Senate-passed legislation pending before a key Assembly committee is unconstitutional and would, if enacted, leave consumers without insurance coverage, according to the Association of California Insurance Companies (ACIC).
“Consumers assume that their insurance coverage will remain through the policy term and the premium for the policy is a settled fact. This bill would turn these assumptions on their head,” said ACIC President Sam Sorich.
The bill, SB 1315 by Sen. Deborah Ortiz (D-Sacramento), is scheduled to be heard by the Assembly Insurance Committee on Wednesday, June 23.
Sorich explained that SB 1315 would require insurers to submit policy forms for approval to the insurance commissioner. Policies that are currently used by insurers would have to be submitted to the commissioner within 90 days after SB 1315 becomes law.
“That means the commissioner could change the forms for policies currently in effect, casting a cloud over the coverages. Moreover, retroactively changing a policy is unconstitutional. The California Constitution prohibits the Legislature from enacting laws that impair contractual obligations. An insurance policy is a contract,” said Sorich.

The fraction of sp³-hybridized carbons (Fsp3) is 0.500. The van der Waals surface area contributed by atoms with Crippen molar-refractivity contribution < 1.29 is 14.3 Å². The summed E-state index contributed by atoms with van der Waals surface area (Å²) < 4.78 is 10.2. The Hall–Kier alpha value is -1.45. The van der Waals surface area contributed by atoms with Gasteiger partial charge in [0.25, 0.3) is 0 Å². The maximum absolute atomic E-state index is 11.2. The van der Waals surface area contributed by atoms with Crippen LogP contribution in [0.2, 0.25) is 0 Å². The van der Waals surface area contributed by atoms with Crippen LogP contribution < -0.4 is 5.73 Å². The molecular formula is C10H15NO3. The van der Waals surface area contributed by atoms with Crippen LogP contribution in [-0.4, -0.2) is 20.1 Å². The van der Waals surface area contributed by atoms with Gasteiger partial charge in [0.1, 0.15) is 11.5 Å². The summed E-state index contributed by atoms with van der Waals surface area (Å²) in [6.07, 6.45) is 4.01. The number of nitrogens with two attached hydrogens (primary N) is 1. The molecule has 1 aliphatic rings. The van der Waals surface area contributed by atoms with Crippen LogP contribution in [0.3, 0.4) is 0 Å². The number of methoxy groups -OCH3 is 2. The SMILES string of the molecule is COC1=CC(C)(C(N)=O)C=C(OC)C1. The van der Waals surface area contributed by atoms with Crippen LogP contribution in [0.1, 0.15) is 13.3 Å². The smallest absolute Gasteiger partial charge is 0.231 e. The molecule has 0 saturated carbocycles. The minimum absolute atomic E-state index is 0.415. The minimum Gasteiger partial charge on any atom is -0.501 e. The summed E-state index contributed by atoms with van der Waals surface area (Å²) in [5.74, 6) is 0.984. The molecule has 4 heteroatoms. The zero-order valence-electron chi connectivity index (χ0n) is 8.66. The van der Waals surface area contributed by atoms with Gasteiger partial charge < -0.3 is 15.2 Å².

SB 1315 would also impose significant new costs on the Department of Insurance.
“The department already devotes considerable staff and resources to the review and approval of rates. More staff would have to be added to review and approve forms. Yet, the department acknowledges in a brief filed in the Donabedin v. Mercury Insurance Co. case that it is unable to find illegal procedures in insurance rate filings,” said Sorich.
“If the department is unable to adequately review rate filings, there is no justification to give the department the added responsibility to review and approve policy forms.”
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